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Maryland law is instructive. Prior to the adoption of Maryland Rule 5-407, Maryland followed the common law with respect to the admissibility of subsequent remedial measures. The court first adopted that law principally as articulated by the Supreme Court in Columbia v. Hawthorne, 144 U.S. 202, 12 S. Ct. 591, 36 L. Ed. 405 (1892) -- a pre-workers' compensation era negligence action by an employee against his employer for injuries sustained when a pulley fell on him. The employer, who lost in a territorial trial court, complained about the allowance of evidence regarding measures undertaken after the accident to make the pulley more secure.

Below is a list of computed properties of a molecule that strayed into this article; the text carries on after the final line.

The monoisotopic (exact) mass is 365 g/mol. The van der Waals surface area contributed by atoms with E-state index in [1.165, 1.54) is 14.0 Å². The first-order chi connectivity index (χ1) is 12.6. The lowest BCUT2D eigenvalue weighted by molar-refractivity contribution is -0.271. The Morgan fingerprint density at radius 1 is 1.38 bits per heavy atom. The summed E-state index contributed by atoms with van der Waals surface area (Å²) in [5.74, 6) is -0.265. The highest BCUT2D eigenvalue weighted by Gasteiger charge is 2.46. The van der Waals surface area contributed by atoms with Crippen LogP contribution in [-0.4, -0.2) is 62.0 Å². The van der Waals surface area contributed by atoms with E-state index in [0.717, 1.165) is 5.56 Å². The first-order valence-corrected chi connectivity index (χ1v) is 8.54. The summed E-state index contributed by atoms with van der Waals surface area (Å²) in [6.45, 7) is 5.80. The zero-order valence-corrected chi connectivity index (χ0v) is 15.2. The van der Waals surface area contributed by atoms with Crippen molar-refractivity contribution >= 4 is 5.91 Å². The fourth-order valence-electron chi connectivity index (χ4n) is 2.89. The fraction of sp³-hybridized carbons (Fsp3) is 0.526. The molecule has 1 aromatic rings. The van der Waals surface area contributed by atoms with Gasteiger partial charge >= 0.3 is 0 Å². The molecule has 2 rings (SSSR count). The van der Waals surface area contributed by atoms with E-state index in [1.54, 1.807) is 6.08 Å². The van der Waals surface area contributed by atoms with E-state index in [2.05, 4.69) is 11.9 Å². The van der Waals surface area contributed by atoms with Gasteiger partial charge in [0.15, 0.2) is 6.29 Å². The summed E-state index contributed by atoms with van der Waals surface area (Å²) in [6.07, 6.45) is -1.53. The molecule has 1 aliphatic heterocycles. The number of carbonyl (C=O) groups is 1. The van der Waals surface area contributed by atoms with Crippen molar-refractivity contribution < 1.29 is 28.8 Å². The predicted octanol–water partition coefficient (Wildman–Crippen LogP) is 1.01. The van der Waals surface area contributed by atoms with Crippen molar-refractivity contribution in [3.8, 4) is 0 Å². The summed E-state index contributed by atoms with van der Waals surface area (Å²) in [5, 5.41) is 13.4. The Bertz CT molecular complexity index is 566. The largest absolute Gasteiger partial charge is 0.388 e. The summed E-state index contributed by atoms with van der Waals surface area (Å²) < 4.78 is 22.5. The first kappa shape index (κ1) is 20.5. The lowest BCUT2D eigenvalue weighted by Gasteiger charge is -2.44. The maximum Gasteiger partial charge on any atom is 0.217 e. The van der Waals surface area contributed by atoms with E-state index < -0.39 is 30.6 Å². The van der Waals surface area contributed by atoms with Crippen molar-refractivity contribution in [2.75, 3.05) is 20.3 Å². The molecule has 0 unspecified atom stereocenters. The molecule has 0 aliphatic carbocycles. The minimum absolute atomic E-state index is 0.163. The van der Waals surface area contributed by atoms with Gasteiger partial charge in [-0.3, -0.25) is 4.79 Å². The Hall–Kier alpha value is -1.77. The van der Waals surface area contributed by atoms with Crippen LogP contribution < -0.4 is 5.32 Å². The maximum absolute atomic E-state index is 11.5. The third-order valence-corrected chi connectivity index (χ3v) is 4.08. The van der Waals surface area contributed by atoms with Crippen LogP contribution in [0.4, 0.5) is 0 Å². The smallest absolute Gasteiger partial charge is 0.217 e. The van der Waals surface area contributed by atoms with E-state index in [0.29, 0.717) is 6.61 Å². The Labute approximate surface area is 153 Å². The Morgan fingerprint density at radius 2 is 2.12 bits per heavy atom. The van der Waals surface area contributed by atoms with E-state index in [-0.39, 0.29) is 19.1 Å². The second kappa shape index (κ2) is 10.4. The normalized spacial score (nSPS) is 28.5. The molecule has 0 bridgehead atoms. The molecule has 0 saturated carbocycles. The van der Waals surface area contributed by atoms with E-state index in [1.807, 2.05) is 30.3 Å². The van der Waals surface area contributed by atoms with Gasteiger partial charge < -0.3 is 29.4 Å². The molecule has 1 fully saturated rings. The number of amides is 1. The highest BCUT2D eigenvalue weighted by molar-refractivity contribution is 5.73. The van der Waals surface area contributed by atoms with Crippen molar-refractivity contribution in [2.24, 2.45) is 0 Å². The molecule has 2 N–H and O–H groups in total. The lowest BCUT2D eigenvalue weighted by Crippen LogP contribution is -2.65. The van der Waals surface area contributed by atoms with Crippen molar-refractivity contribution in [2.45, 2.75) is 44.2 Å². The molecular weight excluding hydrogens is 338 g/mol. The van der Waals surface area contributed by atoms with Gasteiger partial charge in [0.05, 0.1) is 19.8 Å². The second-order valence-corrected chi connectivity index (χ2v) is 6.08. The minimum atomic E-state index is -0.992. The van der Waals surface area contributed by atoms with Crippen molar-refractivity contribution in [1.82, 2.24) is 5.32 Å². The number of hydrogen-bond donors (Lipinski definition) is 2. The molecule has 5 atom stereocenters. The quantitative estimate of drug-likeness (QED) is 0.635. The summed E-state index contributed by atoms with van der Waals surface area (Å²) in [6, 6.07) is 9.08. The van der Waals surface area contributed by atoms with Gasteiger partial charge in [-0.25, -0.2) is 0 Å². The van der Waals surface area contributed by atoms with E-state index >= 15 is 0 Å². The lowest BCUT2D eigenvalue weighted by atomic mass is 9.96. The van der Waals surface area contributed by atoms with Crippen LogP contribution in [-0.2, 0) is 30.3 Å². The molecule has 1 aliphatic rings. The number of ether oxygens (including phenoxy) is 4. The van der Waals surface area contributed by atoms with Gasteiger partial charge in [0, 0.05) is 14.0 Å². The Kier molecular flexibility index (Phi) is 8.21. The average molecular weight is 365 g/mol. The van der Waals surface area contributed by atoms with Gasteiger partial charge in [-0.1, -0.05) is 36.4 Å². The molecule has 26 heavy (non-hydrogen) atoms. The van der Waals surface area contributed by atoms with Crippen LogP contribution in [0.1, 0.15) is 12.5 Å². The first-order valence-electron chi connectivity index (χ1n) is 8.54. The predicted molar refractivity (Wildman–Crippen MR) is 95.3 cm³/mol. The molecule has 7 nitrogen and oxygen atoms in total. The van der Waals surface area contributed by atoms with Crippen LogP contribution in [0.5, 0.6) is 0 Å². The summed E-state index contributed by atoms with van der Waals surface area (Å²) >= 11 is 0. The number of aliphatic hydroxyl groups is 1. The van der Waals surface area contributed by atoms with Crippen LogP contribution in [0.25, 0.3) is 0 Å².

The Supreme Court held that the evidence was inadmissible and reversed. The Court regarded it as 'settled' that 'the evidence is incompetent, because the taking of such precautions against the future is not to be construed as an admission of responsibility for the past, has no legitimate tendency to prove that the defendant had been negligent before the accident happened, and is calculated to distract the minds of the jury from the real issue, and to create a prejudice against the defendant.' Columbia, 144 U.S. at 207, 12 S. Ct. at ...

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